Their mixologists have designed an interesting list of both specialty and classic cocktails. The wines by the glass are all $9, taking price out of the equation when making a selection. We had a nice French Cotes du Rhone Blanc with the oysters. The crisp fruitiness and minerality complemented the smoky salinity of the oysters. We thought that the intense flavors of the Cubano would be best with a beer. They have a small selection of local draft beers on tap, including several from Denizens Brewing Company, just up the street in Silver Spring.
That beautiful big building with the blue and gold dome that you see from the Metro is the Basilica of the National Shrine of the Immaculate Conception, the largest Roman Catholic church in the US. It was built on land donated by the Catholic University of America, which is just next to the Brookland-CUA Metro station. Exiting from the Metro station to the west towards Catholic University, you emerge at the foot of the new Monroe Street Market. Three luxury apartment developments provide the foundation for this project, which includes restaurant and retail space and The Arts Walk. The closed street is lined with workspace studios where artists can create and display their work, including photography, leather goods, fabrics, sculpture and fine arts.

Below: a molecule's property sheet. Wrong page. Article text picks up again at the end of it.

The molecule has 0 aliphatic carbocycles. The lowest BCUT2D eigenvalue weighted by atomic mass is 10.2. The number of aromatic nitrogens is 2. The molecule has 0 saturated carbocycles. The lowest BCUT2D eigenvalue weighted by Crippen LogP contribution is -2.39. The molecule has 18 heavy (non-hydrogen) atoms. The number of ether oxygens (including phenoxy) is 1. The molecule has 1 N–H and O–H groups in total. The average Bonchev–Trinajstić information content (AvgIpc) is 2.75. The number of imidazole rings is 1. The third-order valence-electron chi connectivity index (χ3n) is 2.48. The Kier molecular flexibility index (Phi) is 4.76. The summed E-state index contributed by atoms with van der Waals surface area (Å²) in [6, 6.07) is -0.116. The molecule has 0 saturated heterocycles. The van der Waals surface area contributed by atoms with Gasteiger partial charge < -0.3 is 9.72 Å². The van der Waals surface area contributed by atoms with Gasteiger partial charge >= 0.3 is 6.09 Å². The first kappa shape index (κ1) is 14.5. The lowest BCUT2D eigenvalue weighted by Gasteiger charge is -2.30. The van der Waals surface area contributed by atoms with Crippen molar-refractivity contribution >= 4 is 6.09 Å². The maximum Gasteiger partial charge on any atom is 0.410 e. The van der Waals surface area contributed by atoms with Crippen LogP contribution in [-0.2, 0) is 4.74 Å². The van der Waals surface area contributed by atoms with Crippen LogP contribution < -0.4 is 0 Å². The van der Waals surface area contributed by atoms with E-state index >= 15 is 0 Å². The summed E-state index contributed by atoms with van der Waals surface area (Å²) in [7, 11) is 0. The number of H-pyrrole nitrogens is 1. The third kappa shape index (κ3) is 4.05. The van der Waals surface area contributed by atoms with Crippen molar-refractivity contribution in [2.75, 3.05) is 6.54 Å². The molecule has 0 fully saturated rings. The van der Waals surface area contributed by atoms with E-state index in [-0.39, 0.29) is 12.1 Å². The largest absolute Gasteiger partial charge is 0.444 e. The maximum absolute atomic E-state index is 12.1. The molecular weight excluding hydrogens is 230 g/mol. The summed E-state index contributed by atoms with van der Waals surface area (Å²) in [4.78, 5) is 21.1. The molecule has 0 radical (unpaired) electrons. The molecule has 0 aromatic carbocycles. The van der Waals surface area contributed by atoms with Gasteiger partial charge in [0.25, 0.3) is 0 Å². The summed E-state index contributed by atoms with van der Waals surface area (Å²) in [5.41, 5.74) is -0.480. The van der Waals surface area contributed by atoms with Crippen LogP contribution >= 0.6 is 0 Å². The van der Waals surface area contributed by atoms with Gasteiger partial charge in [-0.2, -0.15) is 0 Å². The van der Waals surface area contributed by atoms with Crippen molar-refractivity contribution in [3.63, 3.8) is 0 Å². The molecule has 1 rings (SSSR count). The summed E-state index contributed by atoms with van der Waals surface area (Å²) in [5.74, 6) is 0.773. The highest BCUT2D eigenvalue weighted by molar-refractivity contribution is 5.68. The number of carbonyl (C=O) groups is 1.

Brookland Pint, sister restaurant to Meridian Pint in Columbia Heights, opened this past summer. The restaurant occupies a prime corner location at the end of The Arts Walk with a large patio and windows that slide open giving the whole bar area a nice open air feeling in pleasant weather. Our stomachs needed a break and we haven’t had the chance to dine here, so unfortunately we cannot comment on the food yet. However, we can say that the craft beer is impressive. There is an extensive selection of 24 craft beers on tap and almost 50 in large format bottles. We particularly like that they offer 4 ounce pours of the draft beers, so we can work our way through several without filling up. Refreshed, it was back to the Metro to continue our crawl.
Rhode Island Ave – Brentwood